Palate: The gingerbread scents from the nose transfer to the palate along with heavy baking spice notes (cinnamon and anise). Cocoa powder, peppercorns, a bit of raisins, and a little bit of green wood all add layers to the base flavors. A crispy sugar wafer taste also develops as the session goes on giving this a nice layer of sweetness to balance out the slightly bitter beer notes.
Finish: The finish has a lot to say before it fades away. Lingering notes of chocolate covered raisins, coffee beans and a handful of herbal rye notes dominate while spiced notes like clove and anise (bordering on black licorice) follow closely behind. As the session goes on, I find the licorice notes becoming more dominant. It’s refreshingly different and finishes somewhat like a rye whiskey instead of a bourbon. This is typical with my experiences of most Fireside products.
Having never tasted Shadowland Imperial Stout before, I’m unsure what notes this bottle of Fireside Barrel Share gains from it. I’d say that chocolate is one of them but I had previously detected the espresso/coffee bean notes in their unfinished bourbons before. If anything, the finishing process amped up those coffee notes. I felt like the beer barrel finish imparted more sweetness to their whiskey than would have been there before. This is not a bad thing! It could also be a result of the low proof because whiskey tends to mellow out and increase in sweetness when water is added.
Before I share my final thoughts, I’d like to share something I observed about the appearance of this whiskey. As I was holding the bottle in my hand during the tasting, I observed the whiskey inside has a bit of a haze to it. If you’re unfamiliar with why this is, let me assure you that it is typical of other beer-finished whiskies I’ve had. The haze is a direct result of the inevitable contact with whatever beer remained in the barrel as the whiskey was dumped back in. Hazy beer becomes that way through the process of fermenting called “attenuation.” This dictates how much sugars the yeast processes. Full attenuation, like what happens with distilling yeast, processes all of the sugars leaving behind a clear liquid to distill with. In beer, the yeast is not designed to fully attenuate the sugars and as a result there is a lot of sugars and flocculant that remain suspended int he liquid. This is why beer has a certain level of cloudiness to it when done fermenting. I feel like this is important to point out before you fear that something is wrong with your bottle!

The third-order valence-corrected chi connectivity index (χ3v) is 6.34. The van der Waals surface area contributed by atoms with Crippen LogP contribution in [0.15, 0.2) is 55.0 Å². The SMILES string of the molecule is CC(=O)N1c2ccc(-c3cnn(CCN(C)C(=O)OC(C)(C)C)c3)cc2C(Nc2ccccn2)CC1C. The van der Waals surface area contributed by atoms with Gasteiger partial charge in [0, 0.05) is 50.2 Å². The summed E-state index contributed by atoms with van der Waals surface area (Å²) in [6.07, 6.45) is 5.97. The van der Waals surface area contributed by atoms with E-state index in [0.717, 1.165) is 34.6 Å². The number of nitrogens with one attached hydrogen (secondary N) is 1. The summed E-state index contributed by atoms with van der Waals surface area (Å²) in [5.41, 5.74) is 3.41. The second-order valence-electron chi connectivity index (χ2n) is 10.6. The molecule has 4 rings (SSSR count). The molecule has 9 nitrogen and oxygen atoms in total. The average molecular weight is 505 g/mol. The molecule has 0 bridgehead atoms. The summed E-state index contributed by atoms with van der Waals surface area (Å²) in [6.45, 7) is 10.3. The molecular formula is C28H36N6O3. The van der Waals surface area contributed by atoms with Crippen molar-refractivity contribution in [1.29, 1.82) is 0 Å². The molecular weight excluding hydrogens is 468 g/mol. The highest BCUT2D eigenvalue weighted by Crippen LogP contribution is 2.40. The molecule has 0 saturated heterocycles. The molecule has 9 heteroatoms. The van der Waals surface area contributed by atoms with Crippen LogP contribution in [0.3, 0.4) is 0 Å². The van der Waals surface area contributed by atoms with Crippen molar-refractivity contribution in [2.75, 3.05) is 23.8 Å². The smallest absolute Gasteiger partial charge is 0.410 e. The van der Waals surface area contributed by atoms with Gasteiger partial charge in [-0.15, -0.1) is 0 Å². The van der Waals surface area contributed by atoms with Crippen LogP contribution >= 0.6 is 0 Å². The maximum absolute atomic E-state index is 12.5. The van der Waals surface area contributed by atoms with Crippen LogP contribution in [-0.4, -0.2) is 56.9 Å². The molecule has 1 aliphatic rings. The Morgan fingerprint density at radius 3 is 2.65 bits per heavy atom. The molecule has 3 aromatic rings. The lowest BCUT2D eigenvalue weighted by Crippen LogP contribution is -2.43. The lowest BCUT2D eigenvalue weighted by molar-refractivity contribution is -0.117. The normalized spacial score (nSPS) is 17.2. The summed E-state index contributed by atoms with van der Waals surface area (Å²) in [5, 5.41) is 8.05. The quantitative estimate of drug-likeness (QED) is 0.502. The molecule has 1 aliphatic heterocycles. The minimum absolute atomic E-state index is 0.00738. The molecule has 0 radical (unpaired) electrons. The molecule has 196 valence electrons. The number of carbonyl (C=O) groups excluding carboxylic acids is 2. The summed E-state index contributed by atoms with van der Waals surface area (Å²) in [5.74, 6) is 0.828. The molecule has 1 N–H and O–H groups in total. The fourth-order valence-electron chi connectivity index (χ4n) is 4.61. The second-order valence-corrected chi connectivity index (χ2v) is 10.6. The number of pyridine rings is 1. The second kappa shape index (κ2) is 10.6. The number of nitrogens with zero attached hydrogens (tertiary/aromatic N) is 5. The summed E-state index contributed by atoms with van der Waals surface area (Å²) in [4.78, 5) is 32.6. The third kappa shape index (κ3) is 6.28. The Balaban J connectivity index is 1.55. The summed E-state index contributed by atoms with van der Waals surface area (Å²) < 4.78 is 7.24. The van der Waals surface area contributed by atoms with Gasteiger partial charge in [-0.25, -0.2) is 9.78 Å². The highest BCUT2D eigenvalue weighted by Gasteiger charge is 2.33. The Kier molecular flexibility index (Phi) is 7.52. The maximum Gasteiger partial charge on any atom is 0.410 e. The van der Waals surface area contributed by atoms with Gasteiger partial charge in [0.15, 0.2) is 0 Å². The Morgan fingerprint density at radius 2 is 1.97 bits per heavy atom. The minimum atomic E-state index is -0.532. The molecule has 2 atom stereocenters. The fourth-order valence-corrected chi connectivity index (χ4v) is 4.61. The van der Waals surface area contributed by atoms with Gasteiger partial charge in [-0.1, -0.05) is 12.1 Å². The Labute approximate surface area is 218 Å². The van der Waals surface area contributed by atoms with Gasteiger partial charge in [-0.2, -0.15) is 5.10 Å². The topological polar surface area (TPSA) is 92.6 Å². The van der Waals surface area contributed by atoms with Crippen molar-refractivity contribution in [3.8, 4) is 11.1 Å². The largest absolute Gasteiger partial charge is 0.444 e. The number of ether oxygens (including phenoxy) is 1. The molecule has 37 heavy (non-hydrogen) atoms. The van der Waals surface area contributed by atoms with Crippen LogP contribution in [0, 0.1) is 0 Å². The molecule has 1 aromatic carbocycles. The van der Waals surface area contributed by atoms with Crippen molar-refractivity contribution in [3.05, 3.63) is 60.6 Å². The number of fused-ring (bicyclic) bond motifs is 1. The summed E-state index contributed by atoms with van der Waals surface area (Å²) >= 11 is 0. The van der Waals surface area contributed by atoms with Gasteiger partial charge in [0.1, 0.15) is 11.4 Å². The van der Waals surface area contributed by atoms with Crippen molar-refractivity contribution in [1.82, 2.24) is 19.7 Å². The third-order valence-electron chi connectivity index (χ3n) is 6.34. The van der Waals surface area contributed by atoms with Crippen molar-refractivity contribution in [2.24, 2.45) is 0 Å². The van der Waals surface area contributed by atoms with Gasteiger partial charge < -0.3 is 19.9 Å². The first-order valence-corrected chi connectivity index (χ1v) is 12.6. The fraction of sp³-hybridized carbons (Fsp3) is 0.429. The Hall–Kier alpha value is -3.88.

When it comes to beer finished whiskey, Mile High has a bright future with their base bourbon. It has enough character to not get washed away with the finish and it seems like they were careful that the finishing process did not come off as overdone. I also felt like the proof seemed to be a much better fit than I gave it credit for before I took my first sip. The nose on this bottle was unique and the sweet, buttery notes were my favorite part. This is a fun example of what can happen to whiskey when care is taken during the finishing process. I can’t wait to see what other Barrel Share products Mile High rolls out with next because if this barrel is any indication, they now have the ability to enhance any of their whiskies with flavors that can elevate it to the next level.